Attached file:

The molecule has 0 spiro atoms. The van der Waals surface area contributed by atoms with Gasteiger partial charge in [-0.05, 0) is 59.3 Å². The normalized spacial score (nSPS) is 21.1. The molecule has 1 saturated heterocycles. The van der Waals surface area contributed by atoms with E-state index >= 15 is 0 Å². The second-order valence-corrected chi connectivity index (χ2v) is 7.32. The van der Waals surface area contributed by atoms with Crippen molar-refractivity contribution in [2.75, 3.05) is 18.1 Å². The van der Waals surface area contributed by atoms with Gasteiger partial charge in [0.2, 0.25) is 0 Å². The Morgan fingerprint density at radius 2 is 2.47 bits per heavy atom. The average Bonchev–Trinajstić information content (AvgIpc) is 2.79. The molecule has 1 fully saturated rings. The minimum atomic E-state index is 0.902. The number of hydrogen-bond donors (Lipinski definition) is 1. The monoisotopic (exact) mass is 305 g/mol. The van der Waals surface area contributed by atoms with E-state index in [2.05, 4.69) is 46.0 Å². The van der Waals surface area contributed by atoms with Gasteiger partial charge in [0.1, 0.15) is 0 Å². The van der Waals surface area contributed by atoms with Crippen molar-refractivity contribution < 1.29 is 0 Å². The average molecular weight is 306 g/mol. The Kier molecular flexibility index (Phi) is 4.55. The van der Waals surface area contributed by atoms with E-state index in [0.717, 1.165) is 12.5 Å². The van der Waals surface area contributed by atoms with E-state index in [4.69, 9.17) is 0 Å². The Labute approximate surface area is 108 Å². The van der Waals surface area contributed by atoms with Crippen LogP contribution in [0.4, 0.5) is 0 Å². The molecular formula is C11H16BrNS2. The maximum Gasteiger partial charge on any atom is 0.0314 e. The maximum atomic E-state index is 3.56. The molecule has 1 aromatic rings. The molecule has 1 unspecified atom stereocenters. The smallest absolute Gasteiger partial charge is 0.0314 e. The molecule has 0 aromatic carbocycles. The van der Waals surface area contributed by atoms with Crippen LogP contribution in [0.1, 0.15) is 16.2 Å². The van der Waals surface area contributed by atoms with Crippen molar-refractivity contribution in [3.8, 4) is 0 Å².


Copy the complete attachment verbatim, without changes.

The molecule has 0 spiro atoms. The van der Waals surface area contributed by atoms with Gasteiger partial charge in [-0.05, 0) is 59.3 Å². The normalized spacial score (nSPS) is 21.1. The molecule has 1 saturated heterocycles. The van der Waals surface area contributed by atoms with E-state index >= 15 is 0 Å². The second-order valence-corrected chi connectivity index (χ2v) is 7.32. The van der Waals surface area contributed by atoms with Crippen molar-refractivity contribution in [2.75, 3.05) is 18.1 Å². The van der Waals surface area contributed by atoms with Gasteiger partial charge in [0.2, 0.25) is 0 Å². The Morgan fingerprint density at radius 2 is 2.47 bits per heavy atom. The average Bonchev–Trinajstić information content (AvgIpc) is 2.79. The molecule has 1 fully saturated rings. The minimum atomic E-state index is 0.902. The number of hydrogen-bond donors (Lipinski definition) is 1. The monoisotopic (exact) mass is 305 g/mol. The van der Waals surface area contributed by atoms with E-state index in [2.05, 4.69) is 46.0 Å². The van der Waals surface area contributed by atoms with Gasteiger partial charge in [0.1, 0.15) is 0 Å². The van der Waals surface area contributed by atoms with Crippen molar-refractivity contribution < 1.29 is 0 Å². The average molecular weight is 306 g/mol. The Kier molecular flexibility index (Phi) is 4.55. The van der Waals surface area contributed by atoms with E-state index in [0.717, 1.165) is 12.5 Å². The van der Waals surface area contributed by atoms with E-state index in [4.69, 9.17) is 0 Å². The Labute approximate surface area is 108 Å². The van der Waals surface area contributed by atoms with Crippen LogP contribution in [0.4, 0.5) is 0 Å². The molecular formula is C11H16BrNS2. The maximum Gasteiger partial charge on any atom is 0.0314 e. The maximum atomic E-state index is 3.56. The molecule has 1 aromatic rings. The molecule has 1 unspecified atom stereocenters. The smallest absolute Gasteiger partial charge is 0.0314 e. The molecule has 0 aromatic carbocycles. The van der Waals surface area contributed by atoms with Crippen LogP contribution in [0.1, 0.15) is 16.2 Å². The van der Waals surface area contributed by atoms with Crippen molar-refractivity contribution in [3.8, 4) is 0 Å².